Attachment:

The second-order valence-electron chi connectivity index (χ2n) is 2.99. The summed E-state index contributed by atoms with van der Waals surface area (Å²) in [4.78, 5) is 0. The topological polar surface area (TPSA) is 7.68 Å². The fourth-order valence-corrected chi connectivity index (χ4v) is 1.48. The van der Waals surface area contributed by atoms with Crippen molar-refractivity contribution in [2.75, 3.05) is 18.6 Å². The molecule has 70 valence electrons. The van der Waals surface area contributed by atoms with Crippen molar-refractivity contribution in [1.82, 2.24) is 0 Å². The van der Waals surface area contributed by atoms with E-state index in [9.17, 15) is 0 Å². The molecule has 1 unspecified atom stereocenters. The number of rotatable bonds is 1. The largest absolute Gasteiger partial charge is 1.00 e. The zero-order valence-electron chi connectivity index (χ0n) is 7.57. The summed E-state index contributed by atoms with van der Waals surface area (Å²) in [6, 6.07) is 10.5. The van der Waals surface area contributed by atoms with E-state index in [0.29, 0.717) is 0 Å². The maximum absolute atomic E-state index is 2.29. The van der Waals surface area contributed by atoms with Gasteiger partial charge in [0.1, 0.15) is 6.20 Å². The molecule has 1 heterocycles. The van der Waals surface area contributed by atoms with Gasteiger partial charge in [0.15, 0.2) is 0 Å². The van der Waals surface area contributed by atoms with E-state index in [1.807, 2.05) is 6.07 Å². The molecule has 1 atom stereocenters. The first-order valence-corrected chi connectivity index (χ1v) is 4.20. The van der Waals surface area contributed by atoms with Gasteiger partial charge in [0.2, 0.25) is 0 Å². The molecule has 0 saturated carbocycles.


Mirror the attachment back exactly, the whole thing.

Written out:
The second-order valence-electron chi connectivity index (χ2n) is 2.99. The summed E-state index contributed by atoms with van der Waals surface area (Å²) in [4.78, 5) is 0. The topological polar surface area (TPSA) is 7.68 Å². The fourth-order valence-corrected chi connectivity index (χ4v) is 1.48. The van der Waals surface area contributed by atoms with Crippen molar-refractivity contribution in [2.75, 3.05) is 18.6 Å². The molecule has 70 valence electrons. The van der Waals surface area contributed by atoms with Crippen molar-refractivity contribution in [1.82, 2.24) is 0 Å². The van der Waals surface area contributed by atoms with E-state index in [9.17, 15) is 0 Å². The molecule has 1 unspecified atom stereocenters. The number of rotatable bonds is 1. The largest absolute Gasteiger partial charge is 1.00 e. The zero-order valence-electron chi connectivity index (χ0n) is 7.57. The summed E-state index contributed by atoms with van der Waals surface area (Å²) in [6, 6.07) is 10.5. The van der Waals surface area contributed by atoms with E-state index in [0.29, 0.717) is 0 Å². The maximum absolute atomic E-state index is 2.29. The van der Waals surface area contributed by atoms with Gasteiger partial charge in [0.1, 0.15) is 6.20 Å². The molecule has 1 heterocycles. The van der Waals surface area contributed by atoms with Gasteiger partial charge in [0.15, 0.2) is 0 Å². The van der Waals surface area contributed by atoms with E-state index in [1.807, 2.05) is 6.07 Å². The molecule has 1 atom stereocenters. The first-order valence-corrected chi connectivity index (χ1v) is 4.20. The van der Waals surface area contributed by atoms with Gasteiger partial charge in [0.2, 0.25) is 0 Å². The molecule has 0 saturated carbocycles.